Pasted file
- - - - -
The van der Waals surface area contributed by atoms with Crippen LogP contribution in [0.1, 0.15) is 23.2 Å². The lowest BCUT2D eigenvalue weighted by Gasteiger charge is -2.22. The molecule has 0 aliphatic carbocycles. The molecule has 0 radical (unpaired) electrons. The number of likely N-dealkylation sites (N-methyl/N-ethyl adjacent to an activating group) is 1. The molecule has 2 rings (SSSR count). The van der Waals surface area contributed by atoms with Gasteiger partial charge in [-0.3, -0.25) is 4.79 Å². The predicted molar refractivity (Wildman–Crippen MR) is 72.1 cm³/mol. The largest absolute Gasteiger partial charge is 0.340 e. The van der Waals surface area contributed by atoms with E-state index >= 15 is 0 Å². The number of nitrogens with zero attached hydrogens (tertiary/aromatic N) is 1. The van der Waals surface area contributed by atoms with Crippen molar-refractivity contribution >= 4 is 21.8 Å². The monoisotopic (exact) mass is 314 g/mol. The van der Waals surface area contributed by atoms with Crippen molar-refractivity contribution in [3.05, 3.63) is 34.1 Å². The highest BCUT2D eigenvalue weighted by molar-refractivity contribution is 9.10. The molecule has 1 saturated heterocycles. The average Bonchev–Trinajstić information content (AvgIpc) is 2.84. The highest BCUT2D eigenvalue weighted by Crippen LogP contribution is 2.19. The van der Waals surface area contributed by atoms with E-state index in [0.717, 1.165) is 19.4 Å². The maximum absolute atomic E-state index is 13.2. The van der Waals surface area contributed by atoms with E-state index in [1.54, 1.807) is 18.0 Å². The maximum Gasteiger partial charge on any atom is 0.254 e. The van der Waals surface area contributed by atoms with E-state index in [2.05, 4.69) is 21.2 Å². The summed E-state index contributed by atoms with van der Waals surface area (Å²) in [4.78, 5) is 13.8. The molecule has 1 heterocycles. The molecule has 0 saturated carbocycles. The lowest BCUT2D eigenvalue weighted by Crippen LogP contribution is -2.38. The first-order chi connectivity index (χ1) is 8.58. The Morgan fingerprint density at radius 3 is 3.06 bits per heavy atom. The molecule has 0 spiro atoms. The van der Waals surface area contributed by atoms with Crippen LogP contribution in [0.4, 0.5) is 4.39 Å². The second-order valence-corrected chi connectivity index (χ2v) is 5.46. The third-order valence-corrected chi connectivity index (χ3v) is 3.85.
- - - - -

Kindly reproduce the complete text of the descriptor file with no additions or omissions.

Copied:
The van der Waals surface area contributed by atoms with Crippen LogP contribution in [0.1, 0.15) is 23.2 Å². The lowest BCUT2D eigenvalue weighted by Gasteiger charge is -2.22. The molecule has 0 aliphatic carbocycles. The molecule has 0 radical (unpaired) electrons. The number of likely N-dealkylation sites (N-methyl/N-ethyl adjacent to an activating group) is 1. The molecule has 2 rings (SSSR count). The van der Waals surface area contributed by atoms with Gasteiger partial charge in [-0.3, -0.25) is 4.79 Å². The predicted molar refractivity (Wildman–Crippen MR) is 72.1 cm³/mol. The largest absolute Gasteiger partial charge is 0.340 e. The van der Waals surface area contributed by atoms with E-state index >= 15 is 0 Å². The number of nitrogens with zero attached hydrogens (tertiary/aromatic N) is 1. The van der Waals surface area contributed by atoms with Crippen molar-refractivity contribution >= 4 is 21.8 Å². The monoisotopic (exact) mass is 314 g/mol. The van der Waals surface area contributed by atoms with Crippen molar-refractivity contribution in [3.05, 3.63) is 34.1 Å². The highest BCUT2D eigenvalue weighted by molar-refractivity contribution is 9.10. The molecule has 1 saturated heterocycles. The average Bonchev–Trinajstić information content (AvgIpc) is 2.84. The highest BCUT2D eigenvalue weighted by Crippen LogP contribution is 2.19. The van der Waals surface area contributed by atoms with E-state index in [0.717, 1.165) is 19.4 Å². The maximum absolute atomic E-state index is 13.2. The van der Waals surface area contributed by atoms with E-state index in [1.54, 1.807) is 18.0 Å². The maximum Gasteiger partial charge on any atom is 0.254 e. The van der Waals surface area contributed by atoms with E-state index in [2.05, 4.69) is 21.2 Å². The summed E-state index contributed by atoms with van der Waals surface area (Å²) in [4.78, 5) is 13.8. The molecule has 1 heterocycles. The molecule has 0 saturated carbocycles. The lowest BCUT2D eigenvalue weighted by Crippen LogP contribution is -2.38. The first-order chi connectivity index (χ1) is 8.58. The Morgan fingerprint density at radius 3 is 3.06 bits per heavy atom. The molecule has 0 spiro atoms. The van der Waals surface area contributed by atoms with Crippen LogP contribution in [0.4, 0.5) is 4.39 Å². The second-order valence-corrected chi connectivity index (χ2v) is 5.46. The third-order valence-corrected chi connectivity index (χ3v) is 3.85.